Music Features

The News, Digested (23.02.2009)

Welcome to the second of our weekly news digests. It's been a busy seven days in the music industry so rather than bore you with a tedious intro, let's just just get straight to the key stories.

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Touch & Go Closes Distribution and Manufacturing Arm
By David Coleman

The terms ‘financially stable’ and ‘ethically sound independent record label’ don’t usually appear in the same sentence, but legendary Chicago label Touch & Go has been the exception to many rules over the course of its 27 year history. Last week, however, the indie music world was hit by news that T&G is closing down its manufacturing and distribution arm, which provided a valuable service to a large number of respected indie labels (Drag City, Kill Rock Stars, Jade Tree, the list goes on...)

Early reports suggested that Touch & Go would no longer release new music, although a statement directly from the label has clarified this point:

“Touch and Go will be returning to its roots and focusing solely on being an independent record label. We’ll be busy for a few months working closely with the departing labels and scaling our company to an appropriate smaller size after their departure. It is the end of a grand chapter in Touch and Go’s history, but we also know that good things can come from new beginnings.”

Upcoming releases from Mi Ami and Crystal Antlers are unaffected, as are those all-important Jesus Lizard re-issues.

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$99 Video Service To Launch
By Miguel Morelli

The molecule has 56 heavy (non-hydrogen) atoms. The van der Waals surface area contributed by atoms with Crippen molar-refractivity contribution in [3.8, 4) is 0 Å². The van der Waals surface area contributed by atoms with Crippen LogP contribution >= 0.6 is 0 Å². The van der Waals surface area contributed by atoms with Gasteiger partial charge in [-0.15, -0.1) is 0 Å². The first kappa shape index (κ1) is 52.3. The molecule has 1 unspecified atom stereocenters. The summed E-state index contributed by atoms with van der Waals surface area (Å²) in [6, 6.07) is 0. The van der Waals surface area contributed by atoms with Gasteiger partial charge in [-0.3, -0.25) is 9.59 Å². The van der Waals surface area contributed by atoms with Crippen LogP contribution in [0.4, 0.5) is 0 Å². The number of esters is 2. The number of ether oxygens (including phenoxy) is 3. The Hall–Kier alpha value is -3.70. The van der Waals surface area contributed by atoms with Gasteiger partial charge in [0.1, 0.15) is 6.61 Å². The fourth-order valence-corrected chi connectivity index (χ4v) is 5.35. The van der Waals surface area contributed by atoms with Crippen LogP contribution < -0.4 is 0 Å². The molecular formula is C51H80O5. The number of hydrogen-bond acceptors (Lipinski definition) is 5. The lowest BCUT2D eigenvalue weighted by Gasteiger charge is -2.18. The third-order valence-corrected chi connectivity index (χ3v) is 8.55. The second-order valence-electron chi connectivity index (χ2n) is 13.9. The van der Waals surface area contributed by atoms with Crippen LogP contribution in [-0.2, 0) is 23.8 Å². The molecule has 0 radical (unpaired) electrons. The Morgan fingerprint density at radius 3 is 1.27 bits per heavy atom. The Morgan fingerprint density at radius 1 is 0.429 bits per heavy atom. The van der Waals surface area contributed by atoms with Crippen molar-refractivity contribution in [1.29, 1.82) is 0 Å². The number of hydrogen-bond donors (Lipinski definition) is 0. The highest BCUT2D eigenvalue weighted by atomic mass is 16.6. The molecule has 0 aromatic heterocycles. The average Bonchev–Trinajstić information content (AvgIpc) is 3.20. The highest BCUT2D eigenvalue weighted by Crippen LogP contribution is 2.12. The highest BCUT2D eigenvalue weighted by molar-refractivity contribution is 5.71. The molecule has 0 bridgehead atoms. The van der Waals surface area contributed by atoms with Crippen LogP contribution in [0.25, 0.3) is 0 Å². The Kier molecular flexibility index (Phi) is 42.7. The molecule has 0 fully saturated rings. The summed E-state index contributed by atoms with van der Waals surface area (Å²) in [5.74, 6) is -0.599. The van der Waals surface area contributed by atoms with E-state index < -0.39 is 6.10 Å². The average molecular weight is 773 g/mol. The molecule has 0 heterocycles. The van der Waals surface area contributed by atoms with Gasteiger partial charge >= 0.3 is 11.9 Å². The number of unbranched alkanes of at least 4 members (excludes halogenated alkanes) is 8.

Next New Networks is launching a new indie music video web site called $99 Music Videos, a promotional platform for indie musicians who make low budget videos. The digital content provider from New York has partnered with Verizon for the launch, and wants artists to upload their videos for the public to rate and comment.

Anyone can submit their videos, and the site will have some breathing room with Verizon's ad dollars to gain the public interest at its own pace. This isn't completely new territory, but Next New Networks' Co-founder and Creative Director Fred Seibert was MTV's original creative director and subsequently held the role of president of MTV Networks Online, so there's a good chance the service will take off. Check it out! [Washington Post]

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The Pirate Bay On Trial
By Miguel Morelli

The Pirate Bay's operators are standing trial in Sweden, for "assisting copyright infringement". Things have been going well for TBP, and by the 5th day of the proceedings, the prosecution has slipped up twice by trying to sneak in surprise evidence during the trial. This time, the judge has ordered the prosecutors: 'If you have documents which you eventually plan to use, you need to hand them over now.'

The trial stands for online file-sharing rights, for there are many torrent sites online that are at risk if The Pirate Bay is convicted. So far, the prosecution has failed to prove the existence of copyrighted material on TPB, and any connections between the operators and users who upload illegal copyrighted material. You can follow the trial via live audio feed and twitter. [Slashdot]

The rather excellent cartoon accompanying this piece has been copied from a larger version which is currently residing on the Pirate Bay's home page. Thanks to its creator Dylan Horrocks for getting into the spirit of things and offering it up copyright free.

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MTV Faces Up To YouTube/Google
By Miguel Morelli

MTV International will be introducing a new online music video repository to the UK in the third quarter of the 2009, purported to be the future leading site for music videos. MTV International has already launched a beta site in the US,, garnering 500,000 users in its first three days.

The move comes as MTV's parent company Viacom continues its legal battle against YouTube and its parent company Google, since YouTube hosts thousands of illegal Viacom videos. Users on the new MTV video site will have social bookmarking tools and links to digital distribution sites where they can buy music. Does it sound like a good move? Or should we stick to Youtube? [Marketing Week]